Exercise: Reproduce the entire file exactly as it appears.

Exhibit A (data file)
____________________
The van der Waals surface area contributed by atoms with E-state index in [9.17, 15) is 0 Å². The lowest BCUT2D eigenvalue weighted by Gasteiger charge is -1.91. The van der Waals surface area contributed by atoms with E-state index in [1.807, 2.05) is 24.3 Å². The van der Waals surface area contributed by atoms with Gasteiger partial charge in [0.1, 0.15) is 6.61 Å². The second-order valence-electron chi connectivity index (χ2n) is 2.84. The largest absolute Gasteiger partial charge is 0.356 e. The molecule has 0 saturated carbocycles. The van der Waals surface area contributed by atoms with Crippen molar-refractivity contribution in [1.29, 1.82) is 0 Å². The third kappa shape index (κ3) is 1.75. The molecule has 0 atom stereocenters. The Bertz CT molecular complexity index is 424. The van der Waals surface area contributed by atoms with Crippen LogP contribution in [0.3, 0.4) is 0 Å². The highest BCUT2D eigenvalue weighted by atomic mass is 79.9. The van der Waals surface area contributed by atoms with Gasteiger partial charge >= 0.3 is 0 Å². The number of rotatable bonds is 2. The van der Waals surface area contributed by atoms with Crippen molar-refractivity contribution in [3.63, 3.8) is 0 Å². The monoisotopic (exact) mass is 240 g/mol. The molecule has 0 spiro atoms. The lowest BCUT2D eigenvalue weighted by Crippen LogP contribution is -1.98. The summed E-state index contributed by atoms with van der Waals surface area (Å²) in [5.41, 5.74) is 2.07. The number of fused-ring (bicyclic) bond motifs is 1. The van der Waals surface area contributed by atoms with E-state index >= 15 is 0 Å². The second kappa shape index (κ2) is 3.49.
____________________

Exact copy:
The van der Waals surface area contributed by atoms with E-state index in [9.17, 15) is 0 Å². The lowest BCUT2D eigenvalue weighted by Gasteiger charge is -1.91. The van der Waals surface area contributed by atoms with E-state index in [1.807, 2.05) is 24.3 Å². The van der Waals surface area contributed by atoms with Gasteiger partial charge in [0.1, 0.15) is 6.61 Å². The second-order valence-electron chi connectivity index (χ2n) is 2.84. The largest absolute Gasteiger partial charge is 0.356 e. The molecule has 0 saturated carbocycles. The van der Waals surface area contributed by atoms with Crippen molar-refractivity contribution in [1.29, 1.82) is 0 Å². The third kappa shape index (κ3) is 1.75. The molecule has 0 atom stereocenters. The Bertz CT molecular complexity index is 424. The van der Waals surface area contributed by atoms with Crippen LogP contribution in [0.3, 0.4) is 0 Å². The highest BCUT2D eigenvalue weighted by atomic mass is 79.9. The van der Waals surface area contributed by atoms with Gasteiger partial charge >= 0.3 is 0 Å². The number of rotatable bonds is 2. The van der Waals surface area contributed by atoms with Crippen molar-refractivity contribution in [3.63, 3.8) is 0 Å². The monoisotopic (exact) mass is 240 g/mol. The molecule has 0 spiro atoms. The lowest BCUT2D eigenvalue weighted by Crippen LogP contribution is -1.98. The summed E-state index contributed by atoms with van der Waals surface area (Å²) in [5.41, 5.74) is 2.07. The number of fused-ring (bicyclic) bond motifs is 1. The van der Waals surface area contributed by atoms with E-state index >= 15 is 0 Å². The second kappa shape index (κ2) is 3.49.